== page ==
Micro Learning: The Future Of Training In The Workplace
Millennials have grown up with devices, they are comfortable with them, and they demand that they deliver in lightning speed. This new rapid demand and rapid delivery, many say, is the major cause of the human attention span decreasing by 4 seconds since 2000 – to an average of 8 seconds, according to a recent Microsoft study.
How Business Can (And Should) Capture The New Digital Environment
Traditional teaching and learning has got to go. Even many educators are finally on board with this belief. Transitioning current institutions to newer learning will be slow, however, even with the revolution in eLearning options and technology in the classroom. But business is not hampered by the bureaucracy of education, and it ought to jump on new technology and newer learning methodologies – specifically micro learning.
Micro Learning Is The Workplace Learning Strategy
Employees are no different in their desire and need for information. More and more, however, they see long training sessions, workshops, and huge manuals to read as outdated and tedious. What they crave is short spurts of learning in bite-sized chunks that they can engage in on their own time. They are not opposed to training and new learning – they just want more control about how and when they do it. Employers need to respond to the truth that technology can meet these employee needs and wants, and that micro-learning will be cheaper, more efficient, and, ultimately, more effective. Here are the ways in which businesses can use micro learning:
- Employee Manuals.
Employees are not children. Forcing them to sit through sessions during which manuals must be digested and that digestion monitored and proctored looks and sounds like elementary school. With micro learning, each section of such a manual can be put into an engaging video, and employees can be provided just a deadline in which to complete all of the small modules. This empowers them – they can choose when they access the modules and where they are when the do so. Many may be happier watching a module on a tablet while eating, or in bed before sleep, or during a train commute or on a plane. And if you want to ensure that modules have been consumed, you can always imbed a quiz in the piece.
- A library of modules is invaluable for new and ongoing training.
- There are interviews scheduled this week for a new position, and the HR specialist who will be conducting those interviews comes down with pneumonia. You can cancel all those interviews, of course. But what if there were a module or two that the specialist’s manager could access and in a matter of 10-15 minutes be “up” on the latest regs so that s/he knew what to ask and what not to ask? The interviews proceed as scheduled.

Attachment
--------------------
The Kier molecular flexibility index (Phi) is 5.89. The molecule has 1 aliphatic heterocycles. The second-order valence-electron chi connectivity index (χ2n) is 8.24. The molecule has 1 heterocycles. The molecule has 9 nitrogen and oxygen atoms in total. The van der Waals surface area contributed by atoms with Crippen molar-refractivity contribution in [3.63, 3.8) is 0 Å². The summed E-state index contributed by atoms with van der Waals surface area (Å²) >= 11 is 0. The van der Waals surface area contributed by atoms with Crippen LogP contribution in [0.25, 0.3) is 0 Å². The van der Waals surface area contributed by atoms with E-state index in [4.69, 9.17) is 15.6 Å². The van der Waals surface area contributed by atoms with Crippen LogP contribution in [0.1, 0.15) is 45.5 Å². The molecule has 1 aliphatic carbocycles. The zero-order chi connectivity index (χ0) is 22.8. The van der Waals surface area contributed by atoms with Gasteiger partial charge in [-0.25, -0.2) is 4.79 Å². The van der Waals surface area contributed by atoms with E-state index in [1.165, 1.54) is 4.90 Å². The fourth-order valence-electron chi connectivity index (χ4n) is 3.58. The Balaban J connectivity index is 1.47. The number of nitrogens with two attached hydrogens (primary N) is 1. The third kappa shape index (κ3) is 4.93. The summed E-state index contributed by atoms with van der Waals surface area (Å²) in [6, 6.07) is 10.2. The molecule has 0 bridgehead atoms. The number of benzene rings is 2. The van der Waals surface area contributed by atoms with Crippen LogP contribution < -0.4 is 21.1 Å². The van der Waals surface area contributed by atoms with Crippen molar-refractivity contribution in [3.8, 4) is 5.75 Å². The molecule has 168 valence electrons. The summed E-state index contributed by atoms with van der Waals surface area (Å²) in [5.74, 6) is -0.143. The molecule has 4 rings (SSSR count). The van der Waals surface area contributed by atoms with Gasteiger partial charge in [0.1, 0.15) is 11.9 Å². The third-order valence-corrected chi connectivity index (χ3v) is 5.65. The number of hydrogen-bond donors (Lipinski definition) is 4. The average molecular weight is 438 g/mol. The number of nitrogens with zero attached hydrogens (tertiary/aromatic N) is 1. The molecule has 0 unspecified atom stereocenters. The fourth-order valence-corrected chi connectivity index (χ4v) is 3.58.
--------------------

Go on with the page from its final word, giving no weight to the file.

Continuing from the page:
- An employee has just been promoted, and there is a body of knowledge and skills that must be learned. Micro learning modules allow this to happen on that employee’s own time schedule. A new piece of equipment is introduced that will be utilized by several employees. Each employee can schedule his/her own time and access the training module while actually on that piece of equipment. Faster and far more efficient; and any new employee who joins the team can train himself without taking the time of another employee.
- Workplace “culture” is changed by micro learning.
Micro-learning is all about people digesting shorts chunks of learning in ways that are engaging and often interactive, if the modules are developed well. Giving the learner autonomy empowers him/her and provides a sense of being respected and trusted.
- Updates are much easier.
If something needs to be updated, just send it out via a quick video or social media. The targeted employees get the information and managers save time.
How To Make It Work
Here are 3 ways to make micro learning work for your employees:
- Make the learning modules/updates mobile compatible.
The whole point of micro learning is flexibility for the learner. That flexibility means that all modules and all updates must be mobile-friendly. People do not go home and get on their desktops. They use their phones and gadgets and should have easy access to their learning with fast loads and 5-10 minute chunks.
- Less information at a time.
Students make flash cards for a reason: They allow them to absorb small bits of information at a time and the brain processes it better. Condensing a learning/training module down to the size of a flash card would be tough if it were all text, of course, but this is where graphics and videos come in. And they are far more engaging for learners.
- Include as much interaction as possible.
An interactive quiz, even a game, can be a powerful learning tool. Teachers know this. Time for business executives to know it too.
Our Brains And Micro Learning
Consider again how members of a workforce get their information outside of work. They get it in little chunks and snippets. The watch a video, access an Instagram or Facebook post; they search for a retailer; they check their emails many times a day, along with all of their social media accounts. Everything comes into the brain quickly, and it comes in small pieces. Tech users’ brains are trained to focus for short periods of time, absorb quickly, and move on to the next bit of information or entertainment. Businesses must take advantage of this. The cost is the development of the micro-learning modules and/or the time that it takes to send out an update. No down-time while large numbers of employees sit in boring seminars, where they tune out rather quickly and move on to their devices.
Admittedly, not all employee training can be through micro learning. But much of it can. And the wise executive will know the difference, so that employees can be empowered and train/educate themselves.